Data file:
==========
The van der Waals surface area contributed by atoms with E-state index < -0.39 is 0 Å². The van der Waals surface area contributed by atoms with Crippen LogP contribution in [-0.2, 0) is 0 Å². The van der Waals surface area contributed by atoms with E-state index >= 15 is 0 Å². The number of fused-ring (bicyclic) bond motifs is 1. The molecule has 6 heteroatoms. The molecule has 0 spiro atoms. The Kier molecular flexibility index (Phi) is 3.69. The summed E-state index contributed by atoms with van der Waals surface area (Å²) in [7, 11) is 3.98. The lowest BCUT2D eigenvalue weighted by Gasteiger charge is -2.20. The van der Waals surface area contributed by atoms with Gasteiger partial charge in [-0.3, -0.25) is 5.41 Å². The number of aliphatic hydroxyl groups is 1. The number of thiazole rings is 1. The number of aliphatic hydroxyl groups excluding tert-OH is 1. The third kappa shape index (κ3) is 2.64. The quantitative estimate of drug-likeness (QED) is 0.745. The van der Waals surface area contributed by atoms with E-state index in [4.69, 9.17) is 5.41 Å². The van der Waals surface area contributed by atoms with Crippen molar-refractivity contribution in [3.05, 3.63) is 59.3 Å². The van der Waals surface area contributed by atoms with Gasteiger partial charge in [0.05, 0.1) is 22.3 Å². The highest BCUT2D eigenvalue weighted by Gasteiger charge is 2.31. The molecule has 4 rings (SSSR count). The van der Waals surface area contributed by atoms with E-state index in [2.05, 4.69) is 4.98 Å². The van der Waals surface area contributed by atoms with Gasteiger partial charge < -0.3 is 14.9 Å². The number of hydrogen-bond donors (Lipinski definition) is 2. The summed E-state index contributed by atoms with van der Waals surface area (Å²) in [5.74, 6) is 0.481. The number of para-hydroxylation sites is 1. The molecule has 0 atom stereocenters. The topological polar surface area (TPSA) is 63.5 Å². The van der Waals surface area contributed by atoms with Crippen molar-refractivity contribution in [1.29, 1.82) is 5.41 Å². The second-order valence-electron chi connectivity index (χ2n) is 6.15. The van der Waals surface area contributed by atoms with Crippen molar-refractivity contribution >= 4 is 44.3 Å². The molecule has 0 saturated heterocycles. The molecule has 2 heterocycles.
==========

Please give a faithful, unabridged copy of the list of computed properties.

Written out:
The van der Waals surface area contributed by atoms with E-state index < -0.39 is 0 Å². The van der Waals surface area contributed by atoms with Crippen LogP contribution in [-0.2, 0) is 0 Å². The van der Waals surface area contributed by atoms with E-state index >= 15 is 0 Å². The number of fused-ring (bicyclic) bond motifs is 1. The molecule has 6 heteroatoms. The molecule has 0 spiro atoms. The Kier molecular flexibility index (Phi) is 3.69. The summed E-state index contributed by atoms with van der Waals surface area (Å²) in [7, 11) is 3.98. The lowest BCUT2D eigenvalue weighted by Gasteiger charge is -2.20. The van der Waals surface area contributed by atoms with Gasteiger partial charge in [-0.3, -0.25) is 5.41 Å². The number of aliphatic hydroxyl groups is 1. The number of thiazole rings is 1. The number of aliphatic hydroxyl groups excluding tert-OH is 1. The third kappa shape index (κ3) is 2.64. The quantitative estimate of drug-likeness (QED) is 0.745. The van der Waals surface area contributed by atoms with E-state index in [4.69, 9.17) is 5.41 Å². The van der Waals surface area contributed by atoms with Crippen molar-refractivity contribution in [3.05, 3.63) is 59.3 Å². The van der Waals surface area contributed by atoms with Gasteiger partial charge in [0.05, 0.1) is 22.3 Å². The highest BCUT2D eigenvalue weighted by Gasteiger charge is 2.31. The molecule has 4 rings (SSSR count). The van der Waals surface area contributed by atoms with E-state index in [2.05, 4.69) is 4.98 Å². The van der Waals surface area contributed by atoms with Gasteiger partial charge < -0.3 is 14.9 Å². The number of hydrogen-bond donors (Lipinski definition) is 2. The summed E-state index contributed by atoms with van der Waals surface area (Å²) in [5.74, 6) is 0.481. The number of para-hydroxylation sites is 1. The molecule has 0 atom stereocenters. The topological polar surface area (TPSA) is 63.5 Å². The van der Waals surface area contributed by atoms with Crippen molar-refractivity contribution in [1.29, 1.82) is 5.41 Å². The second-order valence-electron chi connectivity index (χ2n) is 6.15. The van der Waals surface area contributed by atoms with Crippen molar-refractivity contribution >= 4 is 44.3 Å². The molecule has 0 saturated heterocycles. The molecule has 2 heterocycles.